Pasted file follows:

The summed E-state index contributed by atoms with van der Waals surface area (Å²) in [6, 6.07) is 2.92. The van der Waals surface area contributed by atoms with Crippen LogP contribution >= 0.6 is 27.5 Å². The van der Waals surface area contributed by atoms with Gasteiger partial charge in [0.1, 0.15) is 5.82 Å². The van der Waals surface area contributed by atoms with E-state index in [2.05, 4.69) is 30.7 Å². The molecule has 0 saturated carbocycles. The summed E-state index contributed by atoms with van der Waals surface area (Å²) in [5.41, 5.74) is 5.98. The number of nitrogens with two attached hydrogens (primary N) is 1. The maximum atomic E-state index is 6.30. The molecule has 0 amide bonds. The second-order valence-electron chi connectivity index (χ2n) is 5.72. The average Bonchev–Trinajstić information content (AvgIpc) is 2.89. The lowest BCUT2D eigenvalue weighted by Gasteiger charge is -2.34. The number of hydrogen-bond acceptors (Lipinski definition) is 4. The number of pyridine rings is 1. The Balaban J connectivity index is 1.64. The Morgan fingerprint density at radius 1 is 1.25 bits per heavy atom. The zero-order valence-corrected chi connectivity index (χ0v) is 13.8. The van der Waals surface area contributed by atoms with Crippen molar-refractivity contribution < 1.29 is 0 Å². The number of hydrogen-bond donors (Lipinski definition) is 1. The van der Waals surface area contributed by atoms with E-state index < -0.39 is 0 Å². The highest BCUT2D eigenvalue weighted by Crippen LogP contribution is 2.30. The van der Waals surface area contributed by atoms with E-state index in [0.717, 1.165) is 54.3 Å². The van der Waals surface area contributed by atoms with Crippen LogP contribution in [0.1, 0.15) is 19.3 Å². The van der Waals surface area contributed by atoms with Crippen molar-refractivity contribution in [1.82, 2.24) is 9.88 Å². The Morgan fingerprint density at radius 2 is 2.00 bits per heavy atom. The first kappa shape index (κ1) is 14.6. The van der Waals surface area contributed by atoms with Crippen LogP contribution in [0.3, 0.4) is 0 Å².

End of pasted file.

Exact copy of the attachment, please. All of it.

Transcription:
The summed E-state index contributed by atoms with van der Waals surface area (Å²) in [6, 6.07) is 2.92. The van der Waals surface area contributed by atoms with Crippen LogP contribution >= 0.6 is 27.5 Å². The van der Waals surface area contributed by atoms with Gasteiger partial charge in [0.1, 0.15) is 5.82 Å². The van der Waals surface area contributed by atoms with E-state index in [2.05, 4.69) is 30.7 Å². The molecule has 0 saturated carbocycles. The summed E-state index contributed by atoms with van der Waals surface area (Å²) in [5.41, 5.74) is 5.98. The number of nitrogens with two attached hydrogens (primary N) is 1. The maximum atomic E-state index is 6.30. The molecule has 0 amide bonds. The second-order valence-electron chi connectivity index (χ2n) is 5.72. The average Bonchev–Trinajstić information content (AvgIpc) is 2.89. The lowest BCUT2D eigenvalue weighted by Gasteiger charge is -2.34. The number of hydrogen-bond acceptors (Lipinski definition) is 4. The number of pyridine rings is 1. The Balaban J connectivity index is 1.64. The Morgan fingerprint density at radius 1 is 1.25 bits per heavy atom. The zero-order valence-corrected chi connectivity index (χ0v) is 13.8. The van der Waals surface area contributed by atoms with Crippen molar-refractivity contribution < 1.29 is 0 Å². The number of hydrogen-bond donors (Lipinski definition) is 1. The van der Waals surface area contributed by atoms with E-state index < -0.39 is 0 Å². The highest BCUT2D eigenvalue weighted by Crippen LogP contribution is 2.30. The van der Waals surface area contributed by atoms with E-state index in [0.717, 1.165) is 54.3 Å². The van der Waals surface area contributed by atoms with Crippen LogP contribution in [0.1, 0.15) is 19.3 Å². The van der Waals surface area contributed by atoms with Crippen molar-refractivity contribution in [1.82, 2.24) is 9.88 Å². The Morgan fingerprint density at radius 2 is 2.00 bits per heavy atom. The first kappa shape index (κ1) is 14.6. The van der Waals surface area contributed by atoms with Crippen LogP contribution in [0.3, 0.4) is 0 Å².